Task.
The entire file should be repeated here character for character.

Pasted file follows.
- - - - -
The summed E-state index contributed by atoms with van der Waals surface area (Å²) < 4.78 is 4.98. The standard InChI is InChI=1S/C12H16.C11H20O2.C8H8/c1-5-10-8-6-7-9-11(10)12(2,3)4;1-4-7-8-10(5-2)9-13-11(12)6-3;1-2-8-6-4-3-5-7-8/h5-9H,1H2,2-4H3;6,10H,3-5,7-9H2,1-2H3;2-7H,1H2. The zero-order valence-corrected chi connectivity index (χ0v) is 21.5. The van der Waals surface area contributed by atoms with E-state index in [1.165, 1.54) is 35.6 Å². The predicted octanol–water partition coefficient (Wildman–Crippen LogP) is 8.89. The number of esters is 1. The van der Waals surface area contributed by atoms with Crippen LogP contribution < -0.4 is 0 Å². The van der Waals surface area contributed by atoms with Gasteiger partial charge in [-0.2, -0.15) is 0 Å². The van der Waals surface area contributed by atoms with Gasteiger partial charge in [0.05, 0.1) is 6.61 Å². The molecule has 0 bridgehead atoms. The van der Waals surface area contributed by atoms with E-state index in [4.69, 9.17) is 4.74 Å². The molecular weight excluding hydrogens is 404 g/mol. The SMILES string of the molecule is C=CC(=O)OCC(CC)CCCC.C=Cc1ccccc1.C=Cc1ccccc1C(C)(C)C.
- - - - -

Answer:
The summed E-state index contributed by atoms with van der Waals surface area (Å²) < 4.78 is 4.98. The standard InChI is InChI=1S/C12H16.C11H20O2.C8H8/c1-5-10-8-6-7-9-11(10)12(2,3)4;1-4-7-8-10(5-2)9-13-11(12)6-3;1-2-8-6-4-3-5-7-8/h5-9H,1H2,2-4H3;6,10H,3-5,7-9H2,1-2H3;2-7H,1H2. The zero-order valence-corrected chi connectivity index (χ0v) is 21.5. The van der Waals surface area contributed by atoms with E-state index in [1.165, 1.54) is 35.6 Å². The predicted octanol–water partition coefficient (Wildman–Crippen LogP) is 8.89. The number of esters is 1. The van der Waals surface area contributed by atoms with Crippen LogP contribution < -0.4 is 0 Å². The van der Waals surface area contributed by atoms with Gasteiger partial charge in [-0.2, -0.15) is 0 Å². The van der Waals surface area contributed by atoms with Gasteiger partial charge in [0.05, 0.1) is 6.61 Å². The molecule has 0 bridgehead atoms. The van der Waals surface area contributed by atoms with E-state index in [4.69, 9.17) is 4.74 Å². The molecular weight excluding hydrogens is 404 g/mol. The SMILES string of the molecule is C=CC(=O)OCC(CC)CCCC.C=Cc1ccccc1.C=Cc1ccccc1C(C)(C)C.